There’s an article written by a finance type reporter that demonstrates why so many people don’t know about paying for college and why they shouldn’t expect much help from the financial media. In the article, Deborah Caldwell, a Senior Enterprise Editor at CNBC, describes her son being accepted to a college they couldn’t afford. Not being able to afford college isn’t unusual. Someone working in the financial media expecting an out-of-state public university to provide financial aid is unacceptable.

Now the author can be excused to a certain extent since apparently her first son was at the University of North Carolina and had received “decent financial aid.” But I’m willing to bet that her first son had some stellar academic qualifications that helped to get him admitted to the University of North Carolina since its acceptance rate is half that of the University of Wisconsin. Furthermore, at least 80% of UNC’s class is required to be in-state residents. Ultimately, there’s really no way of knowing how much of the first son’s financial aid was merit or need-based which, if you think about it, is also just another sign of the problems in the financial media.

It seems that the author shared the same wishful thinking of many families with college-bound teens:

I guess they thought we would magically come up with that full freight, as did the other big universities where Dan was admitted, all of which charge between $46,000 and $51,000 for tuition, room, board, and fees for out-of-state students. We’d been aware of the Wisconsin budget drama but somehow thought this would not affect us so harshly.

So instead of encouraging wishful thinking, I want to talk about the basic lessons about this reporter’s experience every parent should know.

  1. Public universities charge more for out-of-state residents.

This only makes sense. Public universities are subsidized by the tax payers of the state. This is why state residents pay less. In a sense, part of the tuition has already be paid for by the state.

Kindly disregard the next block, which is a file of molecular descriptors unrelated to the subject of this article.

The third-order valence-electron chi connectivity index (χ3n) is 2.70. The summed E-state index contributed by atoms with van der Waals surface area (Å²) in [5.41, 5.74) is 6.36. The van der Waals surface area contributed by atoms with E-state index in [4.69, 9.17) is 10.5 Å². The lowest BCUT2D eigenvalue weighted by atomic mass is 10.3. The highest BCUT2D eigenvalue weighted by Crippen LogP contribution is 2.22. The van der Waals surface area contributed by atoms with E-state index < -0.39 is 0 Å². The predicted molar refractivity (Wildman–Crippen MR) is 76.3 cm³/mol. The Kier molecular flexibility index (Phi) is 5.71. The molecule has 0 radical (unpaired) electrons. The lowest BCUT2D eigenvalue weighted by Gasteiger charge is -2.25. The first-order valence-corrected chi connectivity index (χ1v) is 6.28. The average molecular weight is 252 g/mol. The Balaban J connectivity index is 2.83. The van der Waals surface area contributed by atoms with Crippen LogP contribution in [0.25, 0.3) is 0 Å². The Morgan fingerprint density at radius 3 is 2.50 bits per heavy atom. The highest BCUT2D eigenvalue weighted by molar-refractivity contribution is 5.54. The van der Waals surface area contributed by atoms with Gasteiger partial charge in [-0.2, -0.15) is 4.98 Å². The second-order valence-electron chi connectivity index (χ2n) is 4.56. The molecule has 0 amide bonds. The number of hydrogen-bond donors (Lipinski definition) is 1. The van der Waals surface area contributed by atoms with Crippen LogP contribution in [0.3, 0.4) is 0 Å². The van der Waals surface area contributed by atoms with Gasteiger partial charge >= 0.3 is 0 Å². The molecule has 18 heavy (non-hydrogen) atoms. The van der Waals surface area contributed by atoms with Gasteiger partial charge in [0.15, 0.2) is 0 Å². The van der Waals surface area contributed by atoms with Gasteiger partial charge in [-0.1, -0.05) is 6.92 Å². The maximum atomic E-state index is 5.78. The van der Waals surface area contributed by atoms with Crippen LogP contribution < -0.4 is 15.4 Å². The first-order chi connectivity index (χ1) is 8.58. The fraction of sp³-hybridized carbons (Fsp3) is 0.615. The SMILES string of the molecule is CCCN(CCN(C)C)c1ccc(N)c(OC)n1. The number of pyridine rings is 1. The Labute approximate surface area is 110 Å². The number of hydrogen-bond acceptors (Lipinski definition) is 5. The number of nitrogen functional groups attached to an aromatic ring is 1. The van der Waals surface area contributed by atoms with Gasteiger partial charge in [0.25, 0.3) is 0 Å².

1. Families shouldn’t expect generous financial aid from out-of-state public universities.

The vast majority of public universities cannot meet 100% of financial need for their students. Therefore, their priority will naturally be to focus on meeting the needs of their residents. Furthermore, financial aid money is often based on state funding so again, why would it go to out-of-state students? Some institutions such as the University of California Berkeley do offer some need-based aid but it is limited.

  1. Popular public universities have incentives to admit out-of-state students BECAUSE they can charge them more.

As states reduce the amount of funding for public universities, out-of-state students become a source of revenue. Universities can charge out-of-state tuition that far exceeds the amount the state contributes for state residents.

  1. Public universities may offer generous merit aid to out-of-state students that help improve their academic profile.

Of course, there will be times when non-residents receive a great deal from an out-of-state public university. This generally happens when the university, or even the state, is trying to improve its academic profile. In other words, they want students with great academic qualifications representing the university and they’re willing to pay for them by offering merit-based aid. But stop and think about what that means. If a school already is full of students with great GPAs and test scores, it isn’t likely to be offering such incentives.

The following table lists the 25 public universities with the most expensive out-of-state total cost of attendance.

I hope this information helps you! However it’s only one part of a bigger system The College MATCH Method.

Michelle K.